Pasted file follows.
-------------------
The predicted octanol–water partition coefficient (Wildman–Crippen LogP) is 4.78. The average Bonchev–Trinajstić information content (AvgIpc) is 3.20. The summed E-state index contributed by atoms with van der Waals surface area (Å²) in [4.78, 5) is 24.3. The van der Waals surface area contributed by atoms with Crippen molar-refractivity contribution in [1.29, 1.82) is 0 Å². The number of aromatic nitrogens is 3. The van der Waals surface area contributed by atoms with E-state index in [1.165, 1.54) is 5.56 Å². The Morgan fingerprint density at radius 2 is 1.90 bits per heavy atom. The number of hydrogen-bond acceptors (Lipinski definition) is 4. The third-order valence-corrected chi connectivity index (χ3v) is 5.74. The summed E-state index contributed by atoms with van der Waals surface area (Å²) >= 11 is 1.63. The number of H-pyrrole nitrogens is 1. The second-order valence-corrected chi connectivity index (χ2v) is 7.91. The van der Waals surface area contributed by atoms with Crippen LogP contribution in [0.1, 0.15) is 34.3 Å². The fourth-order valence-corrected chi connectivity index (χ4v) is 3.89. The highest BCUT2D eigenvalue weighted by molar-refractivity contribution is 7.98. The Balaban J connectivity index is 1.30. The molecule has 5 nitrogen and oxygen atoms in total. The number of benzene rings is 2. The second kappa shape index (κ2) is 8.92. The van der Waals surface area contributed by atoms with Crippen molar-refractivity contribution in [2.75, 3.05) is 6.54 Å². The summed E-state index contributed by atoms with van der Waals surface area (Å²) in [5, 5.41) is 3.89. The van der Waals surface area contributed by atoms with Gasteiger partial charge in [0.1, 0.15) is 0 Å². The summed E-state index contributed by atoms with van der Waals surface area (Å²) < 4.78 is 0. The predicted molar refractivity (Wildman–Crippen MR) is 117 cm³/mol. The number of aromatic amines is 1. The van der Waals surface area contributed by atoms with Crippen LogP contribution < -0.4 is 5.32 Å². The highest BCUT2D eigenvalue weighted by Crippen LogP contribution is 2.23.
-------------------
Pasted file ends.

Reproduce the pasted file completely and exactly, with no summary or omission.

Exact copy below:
The predicted octanol–water partition coefficient (Wildman–Crippen LogP) is 4.78. The average Bonchev–Trinajstić information content (AvgIpc) is 3.20. The summed E-state index contributed by atoms with van der Waals surface area (Å²) in [4.78, 5) is 24.3. The van der Waals surface area contributed by atoms with Crippen molar-refractivity contribution in [1.29, 1.82) is 0 Å². The number of aromatic nitrogens is 3. The van der Waals surface area contributed by atoms with E-state index in [1.165, 1.54) is 5.56 Å². The Morgan fingerprint density at radius 2 is 1.90 bits per heavy atom. The number of hydrogen-bond acceptors (Lipinski definition) is 4. The third-order valence-corrected chi connectivity index (χ3v) is 5.74. The summed E-state index contributed by atoms with van der Waals surface area (Å²) >= 11 is 1.63. The number of H-pyrrole nitrogens is 1. The second-order valence-corrected chi connectivity index (χ2v) is 7.91. The van der Waals surface area contributed by atoms with Crippen LogP contribution in [0.1, 0.15) is 34.3 Å². The fourth-order valence-corrected chi connectivity index (χ4v) is 3.89. The highest BCUT2D eigenvalue weighted by molar-refractivity contribution is 7.98. The Balaban J connectivity index is 1.30. The molecule has 5 nitrogen and oxygen atoms in total. The number of benzene rings is 2. The second kappa shape index (κ2) is 8.92. The van der Waals surface area contributed by atoms with Crippen molar-refractivity contribution in [2.75, 3.05) is 6.54 Å². The summed E-state index contributed by atoms with van der Waals surface area (Å²) in [5, 5.41) is 3.89. The van der Waals surface area contributed by atoms with Gasteiger partial charge in [0.1, 0.15) is 0 Å². The summed E-state index contributed by atoms with van der Waals surface area (Å²) < 4.78 is 0. The predicted molar refractivity (Wildman–Crippen MR) is 117 cm³/mol. The number of aromatic amines is 1. The van der Waals surface area contributed by atoms with Crippen LogP contribution < -0.4 is 5.32 Å². The highest BCUT2D eigenvalue weighted by Crippen LogP contribution is 2.23.